Another misconception about breakover and heel height is the timing of breakover. If you consider the inferior check ligament and how it influences the tension of the deep digital flexor tendon, relative to heel height and where the point of breakover is placed with respect to the tip of P3, it has a profound effect on when breakover occurs. This is explained in research that shows that there is no flexor muscle function to pull the foot from the ground in forward movement of the front limb. It is shown that tension on the DDFT below the inferior check ligament is part of what causes the foot to be lifted. If the heel is lower and trimmed closer to the level of the functional sole, tension on the DDFT will be greater when the leg is closer to the vertical position under the body. With taller heels that have grown much beyond the level of the sole or when a wedge pad is placed on top of tall heels, the leg must stay on the ground longer so the tension on the DDFT will increase enough to cause the foot to release from the ground. Even if you disregard the heel height relative to the sole, the length of the toe ahead of the tip of P3 will influence the timing as well. So, if you want a foot to get off the ground quickly, the heel must be trimmed close to the level of the functional sole and the point of breakover must be placed within ¼” to ½” ahead of the tip of the coffin bone. (Figure 3) Keep in mind that the front and rear feet have to work together.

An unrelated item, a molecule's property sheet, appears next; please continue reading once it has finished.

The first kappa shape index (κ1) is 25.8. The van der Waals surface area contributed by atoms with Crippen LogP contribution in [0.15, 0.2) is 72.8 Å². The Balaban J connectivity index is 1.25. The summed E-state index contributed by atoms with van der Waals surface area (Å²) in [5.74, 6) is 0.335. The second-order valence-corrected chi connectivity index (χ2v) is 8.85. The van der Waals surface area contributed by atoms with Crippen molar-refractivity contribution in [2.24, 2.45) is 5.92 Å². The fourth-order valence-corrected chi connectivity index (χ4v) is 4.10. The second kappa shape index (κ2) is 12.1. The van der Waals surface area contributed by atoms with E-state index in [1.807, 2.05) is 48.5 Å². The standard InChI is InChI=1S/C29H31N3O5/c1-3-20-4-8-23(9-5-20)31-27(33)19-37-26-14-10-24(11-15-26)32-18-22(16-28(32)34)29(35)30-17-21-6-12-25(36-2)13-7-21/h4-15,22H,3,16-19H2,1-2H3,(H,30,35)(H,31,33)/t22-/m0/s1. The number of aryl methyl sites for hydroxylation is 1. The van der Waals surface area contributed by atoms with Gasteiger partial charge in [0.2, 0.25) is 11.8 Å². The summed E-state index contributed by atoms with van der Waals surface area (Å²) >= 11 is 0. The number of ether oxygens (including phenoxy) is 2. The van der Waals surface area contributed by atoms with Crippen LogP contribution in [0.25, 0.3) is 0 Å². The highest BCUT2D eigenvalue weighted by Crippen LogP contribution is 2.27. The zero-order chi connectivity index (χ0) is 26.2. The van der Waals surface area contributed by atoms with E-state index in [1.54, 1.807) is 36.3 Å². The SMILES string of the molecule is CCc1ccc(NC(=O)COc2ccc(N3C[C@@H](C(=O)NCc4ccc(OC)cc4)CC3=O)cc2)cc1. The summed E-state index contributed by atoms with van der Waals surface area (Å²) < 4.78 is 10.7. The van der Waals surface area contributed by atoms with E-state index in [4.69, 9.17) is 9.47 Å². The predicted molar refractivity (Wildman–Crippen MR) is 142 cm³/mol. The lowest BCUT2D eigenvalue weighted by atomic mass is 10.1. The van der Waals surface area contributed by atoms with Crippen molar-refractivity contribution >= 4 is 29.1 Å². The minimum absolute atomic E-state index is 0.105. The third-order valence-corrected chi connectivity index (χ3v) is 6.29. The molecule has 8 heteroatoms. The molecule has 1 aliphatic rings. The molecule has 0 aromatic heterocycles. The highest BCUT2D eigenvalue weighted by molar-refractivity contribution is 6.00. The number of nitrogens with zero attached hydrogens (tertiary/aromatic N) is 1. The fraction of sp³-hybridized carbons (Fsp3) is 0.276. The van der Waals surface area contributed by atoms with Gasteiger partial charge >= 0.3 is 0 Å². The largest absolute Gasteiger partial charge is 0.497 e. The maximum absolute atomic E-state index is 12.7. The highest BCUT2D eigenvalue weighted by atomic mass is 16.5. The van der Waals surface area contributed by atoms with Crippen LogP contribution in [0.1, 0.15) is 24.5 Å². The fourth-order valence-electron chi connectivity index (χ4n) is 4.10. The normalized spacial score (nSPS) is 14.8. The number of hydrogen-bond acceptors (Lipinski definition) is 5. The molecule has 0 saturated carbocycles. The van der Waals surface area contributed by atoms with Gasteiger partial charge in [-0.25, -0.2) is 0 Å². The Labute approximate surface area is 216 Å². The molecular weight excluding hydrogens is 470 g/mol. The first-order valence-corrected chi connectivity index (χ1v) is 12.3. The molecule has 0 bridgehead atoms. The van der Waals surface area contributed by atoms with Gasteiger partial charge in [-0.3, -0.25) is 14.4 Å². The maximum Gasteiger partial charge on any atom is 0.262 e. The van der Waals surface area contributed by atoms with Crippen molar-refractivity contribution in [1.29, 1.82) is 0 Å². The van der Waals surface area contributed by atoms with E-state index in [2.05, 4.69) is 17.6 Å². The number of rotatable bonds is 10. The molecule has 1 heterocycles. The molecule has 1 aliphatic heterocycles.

These are just a few bits of research over the last 10 to 15 years that offer some answers for dealing with poor hoof function. Additional works such as some recent MRI & Radiography studies continue to show that the widest part of the foot (or more appropriately, the widest part of the sole) is the best reference to seeing and understanding hoof balance and how the biomechanics of the foot are affected by this reference point. Information from Dr. Pollitt’s work regarding the terminal papillae, which are the structures that make up the sole beneath the tip of P3, have helped answer some of the questions relating to the sole callus and toe pillars. Moreover, the lamina studies on the bare foot, conducted by Dr. Bowker, have also helped to uncover some of the mysteries regarding the pillars and sole callus, and how they relate to where breakover occurs relative to the tip of P3. Lateral/medial balance is another gray area that is rapidly becoming clear or more easily attained in light of Savoldi’s work, as well as other studies regarding sole thickness. When one looks closely at the work of many individuals and combine them in a common sense manner, it become easy to appreciate that hoof maintenance MUST function around recognizing hoof distortions using the static widest part of the foot, sole callus, pillar, and the back of the frog in their efforts to service the foot.